Venezuela's Lawlessness Fueling Protests

When British citizen, Thomas Henry Berry and his ex-wife, Monica Spear, travelled to Venezuela for a vacation early in the new year, they hoped to spend time enjoying the beautiful sights and sunsets of Spear's distant homeland.

Unfortunately, the former Miss Venezuela and her ex-husband fell victim to the harsh reality that many of her compatriots face on a daily basis, as they were left dead on a roadside in the mountains of western Venezuela.

More recently, 22-year-old local beauty pageant winner, Genesis Carmona, faced the same fate as Miss Spear, shot in the head and killed while protesting in the city of Valencia. But it's not just beauty queens that are being killed in country where someone dies every 21 minutes. 

All Venezuelans are feeling this extreme insecurity and senseless violence to the extent that it incentivized the Venezuelan youth to mobilize on February 12th. Considered the third most violent country in the world, Venezuela has seen homicide rates rise an astonishing 444 percent in the 14 years since Chavismo took over.

More than 2,000 Venezuelans are killed every month, of which at least 80 percent come from the low-income sectors of this Andean nation.

It's not just the crime and violence that is destroying Venezuela. It is another kind of insecurity - economic insecurity - that creates the conditions for these inordinate levels of crime and violence to intensify throughout the country. With record shortages and the world's fastest inflation rate, Venezuelan officials have left very few choices for ordinary citizens to seek a life outside of the criminal world.

If the incentives for predation are greater than those towards production, you will see criminal enterprise outgrow free enterprise. This is exactly what is happening in Venezuela.

The criminal enterprises, which consists of drug kingpins, money-launderers and fixers, terrorist-financiers, and the infamous colectivos, to name a few, have all profited from the booming illicit economy in the Bolivarian Republic.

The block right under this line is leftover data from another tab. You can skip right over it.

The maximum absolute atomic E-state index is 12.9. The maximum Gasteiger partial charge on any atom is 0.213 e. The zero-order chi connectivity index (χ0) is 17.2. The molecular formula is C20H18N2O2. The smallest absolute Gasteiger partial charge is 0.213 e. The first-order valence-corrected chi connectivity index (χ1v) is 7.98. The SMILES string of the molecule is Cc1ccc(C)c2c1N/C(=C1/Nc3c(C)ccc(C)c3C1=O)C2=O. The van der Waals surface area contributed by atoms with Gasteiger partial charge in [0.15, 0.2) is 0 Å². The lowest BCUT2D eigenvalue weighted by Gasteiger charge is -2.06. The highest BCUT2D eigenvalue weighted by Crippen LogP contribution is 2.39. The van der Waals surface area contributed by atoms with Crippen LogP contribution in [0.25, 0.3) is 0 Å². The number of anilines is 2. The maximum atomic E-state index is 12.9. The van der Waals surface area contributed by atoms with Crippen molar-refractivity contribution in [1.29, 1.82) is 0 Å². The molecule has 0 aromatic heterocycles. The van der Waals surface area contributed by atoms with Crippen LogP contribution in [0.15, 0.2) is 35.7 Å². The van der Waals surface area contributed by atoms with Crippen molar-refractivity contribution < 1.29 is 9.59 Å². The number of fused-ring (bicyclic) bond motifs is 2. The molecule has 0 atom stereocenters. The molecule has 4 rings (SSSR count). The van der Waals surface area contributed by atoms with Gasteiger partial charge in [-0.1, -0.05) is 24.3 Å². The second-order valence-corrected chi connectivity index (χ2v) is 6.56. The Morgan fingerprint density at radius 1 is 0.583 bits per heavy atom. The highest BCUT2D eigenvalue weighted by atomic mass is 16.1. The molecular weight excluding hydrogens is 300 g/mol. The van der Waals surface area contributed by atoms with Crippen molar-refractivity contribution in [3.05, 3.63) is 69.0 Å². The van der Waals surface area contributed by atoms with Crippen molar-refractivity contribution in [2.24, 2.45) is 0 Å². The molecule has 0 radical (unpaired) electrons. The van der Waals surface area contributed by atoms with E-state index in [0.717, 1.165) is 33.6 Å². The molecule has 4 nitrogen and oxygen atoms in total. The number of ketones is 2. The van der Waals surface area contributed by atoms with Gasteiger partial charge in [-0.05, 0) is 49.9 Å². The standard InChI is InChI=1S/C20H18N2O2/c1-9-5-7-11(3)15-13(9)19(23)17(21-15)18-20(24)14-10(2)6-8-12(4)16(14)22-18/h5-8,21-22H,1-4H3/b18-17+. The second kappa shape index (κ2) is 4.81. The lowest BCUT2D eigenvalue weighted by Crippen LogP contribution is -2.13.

So have their bureaucratic sponsors, who are sure to get a kickback for turning a blind eye, or perhaps partaking in the spoils. Meanwhile, small business owners, entrepreneurs, and the overall legitimate labour force have had to fight over meagre earnings, while being vilified as criminals for making a profit.

Although this rise in insecurity has gradually increased throughout a decade and a half, the late Hugo Chavez never placed citizen security at the top of his agenda. For years Chavez would ignore the problem, until the presidential election of 2006 when homicide rates started spiking in Venezuela, prompting Chavez to double down on defence and start politicising the police.

Defence, unfortunately, is very different to security, and having the latest surveillance technology or anti-air defence systems does little to improve street-level public safety.

According to one analyst, only 1 percent of government expenditure is devoted to public safety in Venezuela, while ten times that is used to bolster the Venezuelan military and all its unnecessary equipment.

The result is a paralysis of the public institutions meant to protect the wellbeing of and provide justice for Venezuelan citizens. An astonishing 95 percent of serious crimes in the Bolivarian Republic go unsolved; lowering the cost of crime and sending a signal that criminals have free reign.

Chavez's heir apparent, Nicholas Maduro, has continued the failed policies of his predecessor, and is now facing an angered and awakened Venezuelan populace. When the lines for milk are longer than the length of a movie, or when toilet paper and toothpaste become luxury goods--you will have a revolution on your hands.

Not a "Bolivarian" revolution dreamed of by Chavez, but a real revolution made up of concerned citizens who have lost their sense of fear. 

In a true irony, the opposition is led by an actual descendent of Simon Bolivar, Leopoldo López, the former Mayor of a Caracas municipality, and other courageous allies such as Maria Corina Machado and Diego Arria. 

Along with the students, they have brought international attention to human rights abuses by the Maduro government in the face of the protests, that is inspiring a sense of urgency throughout the rest of the region. Their fight is not just for Venezuela; it’s for all Latin Americans who have suffered from the 21st Century Socialist export that has created a cancer within several countries in the region.

The senseless murders of beauty queens Monica Spear and Genesis Carmona were, perhaps, no greater tragedies than that which is ongoing in the daily life of many Venezuelans. But in a society where the status of a beauty queen holds high cultural currency, this shows the severity of the situation, as one of Venezuela's proudest traditions has become part of its tragedy. 

Joseph M. Humire is the Executive Director of the Center for a Secure Free Society (SFS), a global think tank based out of Washington D.C. Data and statistics for this article were taken from the Venezuelan Observatory of Violence, based out of Caracas, Venezuela. You can follow him on Twitter: @jmhumire


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